Another new feature available to Windows VMs is the automatic mounting of your iCloud folder as a network sharepoint, without even being asked about it. Since we never gave Parallels our Apple ID password, it’s a mystery how it gained access to our private files and folders and made them available to Windows. The same facility is offered for anyone with a Google Drive or Dropbox account.
Installing VMs from disk images has become easier in Parallels 9, with the app automatically finding potential guest .iso and .dmg files on your local drives. You can also install from a connected USB thumbdrive now too.
Parallels Desktop 9 for Mac: Other operating systems
Parallels Desktop 9 for Mac officially supports various flavours of Linux as well as some UNIX systems like Solaris and FreeBSD, plus the last three standard versions of OS X, from 10.7 Lion. Running 10.5 Leopard and 10.6 Snow Leopard is also possible but only in Server guise to comply with Apple’s licence terms.
Parallels provides a relatively painless way to run Linux, with a graphical script to install the essential tools for better performance and integration with the host Mac. It’s not terribly up to date though – for the key distro of Ubuntu, for example, guest support is officially extended only as recent as 12.04 Precise Pangolin from 18 months ago, despite two major releases since then which are not acknowledged by Parallels. In our experience though, even the latest 13.10 Saucy Salamander seemed to work perfectly well.
The same cannot be said of OS X guest support, which is becoming patchier with every new version of Apple’s OS. Drag-and-drop is still missing, although cut-and-paste of basic text works, if not files and folders.
Most troubling though is the continued absence of graphics integration. In contrast to Windows and Linux VMs which have rich, smooth graphics and butter-smooth screen animations, OS X guests have no graphics acceleration, leaving every on-screen movement rather juddery. This is becoming increasingly problematic as Apple offloads more of its on-screen rendering to the graphics sub-system. Mavericks relies on this much more now for headline new apps in OS X, namely iBooks and Maps, which simply don’t work within a Parallels VM. Nor does video content in iTunes. QuickTime Player X may just run but video output is unwatchable.
Similar problems exist with Adobe Flash – if you can download it at all through Safari, as we found a background WebKit process would continually crash. Shared Folders, which enables easy file sharing between host and guest, is also broken with OS X Mavericks guests.
Parallels told us that Windows and Linux have higher priorities and that it wasn’t prepared to invest in the work itself to make graphics work nor provide other integration features for OS X VMs, since it believes there are not enough people currently using it. Given the state of OS X guest support, we’re not surprised that so few people persevere. Which is a shame since sandboxed OS X guests would have many uses for developers, security consultants and everyday users who would enjoy the benefit of a sandboxed Mac environment.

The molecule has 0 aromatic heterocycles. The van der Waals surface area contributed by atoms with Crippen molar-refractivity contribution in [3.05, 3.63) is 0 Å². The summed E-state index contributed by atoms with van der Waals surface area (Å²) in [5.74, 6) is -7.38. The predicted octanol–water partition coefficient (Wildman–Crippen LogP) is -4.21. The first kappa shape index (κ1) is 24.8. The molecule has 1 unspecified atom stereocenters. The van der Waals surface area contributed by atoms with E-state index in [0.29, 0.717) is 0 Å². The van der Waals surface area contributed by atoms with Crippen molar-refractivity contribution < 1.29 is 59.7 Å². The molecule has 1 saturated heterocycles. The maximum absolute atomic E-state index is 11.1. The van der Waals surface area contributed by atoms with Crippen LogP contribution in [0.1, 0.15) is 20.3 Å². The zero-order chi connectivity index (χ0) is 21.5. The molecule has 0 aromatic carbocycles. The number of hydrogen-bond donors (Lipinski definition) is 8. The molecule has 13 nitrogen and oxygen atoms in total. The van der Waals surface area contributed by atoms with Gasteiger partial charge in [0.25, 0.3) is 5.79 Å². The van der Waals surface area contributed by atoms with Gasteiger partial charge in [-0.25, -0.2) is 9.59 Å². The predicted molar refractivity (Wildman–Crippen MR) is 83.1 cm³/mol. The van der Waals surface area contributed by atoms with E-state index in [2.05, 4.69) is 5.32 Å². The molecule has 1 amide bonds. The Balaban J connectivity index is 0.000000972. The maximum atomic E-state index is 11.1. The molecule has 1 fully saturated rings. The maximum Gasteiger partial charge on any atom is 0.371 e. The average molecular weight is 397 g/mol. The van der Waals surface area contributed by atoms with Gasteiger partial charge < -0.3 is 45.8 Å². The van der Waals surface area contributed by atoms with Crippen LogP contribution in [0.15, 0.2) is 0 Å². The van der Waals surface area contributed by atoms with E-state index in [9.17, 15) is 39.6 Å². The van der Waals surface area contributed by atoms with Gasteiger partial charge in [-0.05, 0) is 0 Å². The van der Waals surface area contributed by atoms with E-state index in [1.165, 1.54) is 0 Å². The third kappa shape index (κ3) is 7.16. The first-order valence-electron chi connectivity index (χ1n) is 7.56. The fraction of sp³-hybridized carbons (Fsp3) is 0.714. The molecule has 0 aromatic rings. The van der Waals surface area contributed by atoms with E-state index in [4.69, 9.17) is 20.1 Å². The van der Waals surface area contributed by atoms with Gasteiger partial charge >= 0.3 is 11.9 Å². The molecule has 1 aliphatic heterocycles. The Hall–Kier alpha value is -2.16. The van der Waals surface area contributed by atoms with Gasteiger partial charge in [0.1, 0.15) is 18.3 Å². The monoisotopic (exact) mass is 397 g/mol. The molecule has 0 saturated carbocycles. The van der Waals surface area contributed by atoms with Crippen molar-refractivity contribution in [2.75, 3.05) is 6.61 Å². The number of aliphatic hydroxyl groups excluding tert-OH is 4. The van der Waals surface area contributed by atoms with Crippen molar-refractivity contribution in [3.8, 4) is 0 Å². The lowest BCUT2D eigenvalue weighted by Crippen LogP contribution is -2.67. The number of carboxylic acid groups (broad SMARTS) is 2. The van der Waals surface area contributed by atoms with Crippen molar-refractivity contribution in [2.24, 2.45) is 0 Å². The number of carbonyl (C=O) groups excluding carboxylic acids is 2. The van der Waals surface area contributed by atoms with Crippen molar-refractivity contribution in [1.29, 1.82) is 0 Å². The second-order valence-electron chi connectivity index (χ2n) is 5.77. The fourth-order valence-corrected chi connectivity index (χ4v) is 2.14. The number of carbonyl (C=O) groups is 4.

Parallels Desktop 9 for Mac: Feature creep
When Parallels 9 first launched, upgraders found that the company had secretly shoehorned in its separate new Parallels Access application into the install process. Many users justifiably complained about this limited demo installing without permission, particularly as it was a remote-access program designed to open ports in OS X to allow a remote computer to take control of your Mac. Parallels quickly responded to the groundswell of complaints and a subsequent update removed this contentious automatic sideload.
Some liberties remain though. Without asking, Parallels will collect information about your computer and its software (both host machine and its VMs), and periodically send this data back to the company ‘to improve Parallels products and services’. It can be switched off in the app’s Preferences, when you dig down to an Advanced option, but we feel customers should choose this at setup, not be opted-in by default.
Parallels also tries to gain access to your Address Book for unspecified reasons. We can see no benign reason why it needs this. At least recent versions of OS X alert you when rogue applications try to compromise your privacy in this way, and allow you to block them.
Other annoyances include every new Windows VM being configured in Coherence mode unless you deselect ‘Express installation’ mode; and a bug that means Parallels continually creates an ‘Applications (Parallels)’ directory in the ~/ user directory, even when ‘Share Windows applications’ is deselected from the VM configuration.
Parallels has added some useful new features to its Desktop 9 application, keeping it the highest-performance virtualisation package for OS X. Its support for OS X guests is embarrassingly poor but Windows and Linux both work very well, and with terrific graphics that make these VMs feel like native installs in full-screen mode. The app also deserves some praise for making Windows 8 usable out of the box.